Today, via teleconference, the U.S. Charge d'Affaires in Khartoum, Bob Whitehead, Juba Consul General Barrie Walkley, and USAID Sudan Mission Director William Hammink gave a press briefing on the status of preparations for the January 9th referendum on Southern Sudan. They also spoke about the support and the technical assistance that the United States has provided to support the parties as they work towards a full and timely implementation of the 2005 Comprehensive Peace Agreement.
Mr. Hammink said, "As you may know, the referendum is a key provision of the 2005 Comprehensive Peace Agreement, the CPA, which ended the long and deadly North-South civil war. Since the government of Sudan and the Sudan People's Liberation Movement signed that agreement, the U.S. government has provided assistance to the two parties to help implement the various provisions of the CPA as part of our broad goal to maintain peace between the North and the South. This has included assistance in conducting a national census, multiparty national elections -- which took place last April -- popular consultation processes in Blue Nile and Southern Kordofan states, which are in the preparation phase, and now this referendum, which will allow the people of Southern Sudan to choose to remain part of the unified Sudan or to secede and form an independent nation.
"One thing that is very important to stress is that the referendum is a Sudanese-led process. The Southern Sudan Referendum Commission, the SSRC, is the official Sudanese body in charge of implementing the referendum. SSRC Chairman Mohamed Ibrahim Khalil is ably leading the SSRC under challenging conditions of a very short timeline for the steps that have taken place so far and the steps that remain to hold the referendum on time beginning January 9. The timeline is short because we are nearing the end of the CPA interim period. The CPA is set to expire July 9, 2011, and the CPA calls for the referendum to take place six months prior to that end date.
"USAID is supporting the SSRC in Khartoum and its bureau in Juba, the Southern Sudan Referendum Bureau -- or SSRB -- in three ways: One, providing technical and material assistance to the SSRC and SSRB to enable them to prepare for, administer, and oversee the referendum process, including providing office space and equipment, voter registration, books and cards, training manuals, and polling kits.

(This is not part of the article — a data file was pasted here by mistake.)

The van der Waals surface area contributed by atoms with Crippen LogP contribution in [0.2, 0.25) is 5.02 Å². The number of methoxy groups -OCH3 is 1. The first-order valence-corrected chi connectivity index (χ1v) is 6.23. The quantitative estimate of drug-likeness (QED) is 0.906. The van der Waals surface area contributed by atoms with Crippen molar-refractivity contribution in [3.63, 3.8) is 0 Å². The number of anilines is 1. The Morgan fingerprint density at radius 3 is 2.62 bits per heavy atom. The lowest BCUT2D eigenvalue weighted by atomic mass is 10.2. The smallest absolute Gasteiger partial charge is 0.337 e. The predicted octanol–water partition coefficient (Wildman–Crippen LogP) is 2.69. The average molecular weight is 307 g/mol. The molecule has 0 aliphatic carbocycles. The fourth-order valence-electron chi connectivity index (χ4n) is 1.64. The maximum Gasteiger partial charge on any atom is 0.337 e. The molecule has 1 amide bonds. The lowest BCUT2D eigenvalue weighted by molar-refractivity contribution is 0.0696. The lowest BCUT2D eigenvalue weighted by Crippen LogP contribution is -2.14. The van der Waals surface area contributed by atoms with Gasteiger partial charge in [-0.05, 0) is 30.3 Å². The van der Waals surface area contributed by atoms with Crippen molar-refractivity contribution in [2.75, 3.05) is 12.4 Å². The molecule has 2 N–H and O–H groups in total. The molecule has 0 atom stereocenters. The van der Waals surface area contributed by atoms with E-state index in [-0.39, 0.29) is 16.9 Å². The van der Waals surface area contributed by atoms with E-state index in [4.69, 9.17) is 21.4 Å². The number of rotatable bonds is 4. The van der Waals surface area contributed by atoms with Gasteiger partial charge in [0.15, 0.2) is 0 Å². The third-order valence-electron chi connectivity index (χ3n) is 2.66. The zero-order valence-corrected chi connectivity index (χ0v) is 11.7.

"Two, support for civic participation, including voter education, assistance to local media, reporting on the referendum, and assistance to domestic organizations that are observing the process.
"And three, funding international independent observers. Crucial to USAID's success in moving referendum preparations forward has been its ability to develop close working partnerships, both directly and through its implementation partners with the Sudanese referendum authorities, civil society organizations, and the broader constituency of stakeholders in this historic process, including, of course, the United Nations and other donors.
"...The SSRC and the International Organization for Migration, the IOM, which are working together to organize out-of-country voting in accordance with the Southern Sudan Referendum Act of 2009, have been in discussions about ensuring that Southern Sudanese in the United States have access to registration sites. Out-of-country voting was delayed in Egypt, but we understand that registration in Egypt may begin soon. Registration is scheduled to end December 1, after which the SSRC will publish a preliminary register of voters and then hear objections to the register. The final register of voters will be published on January 4. Then voting is scheduled to take place January 9 to 15.
"We will continue to provide assistance throughout this process, supporting the SSRC and SSRB, to implement a peaceful, on-time referendum that reflects the will of the Southern Sudanese people. We are continuing to educate communities and voters about the process, to assist local media reporting on the process, to support Sudanese organizations observing the process, and to support independent, international observation."
A full transcript of Mr. Hammink's statement is available here.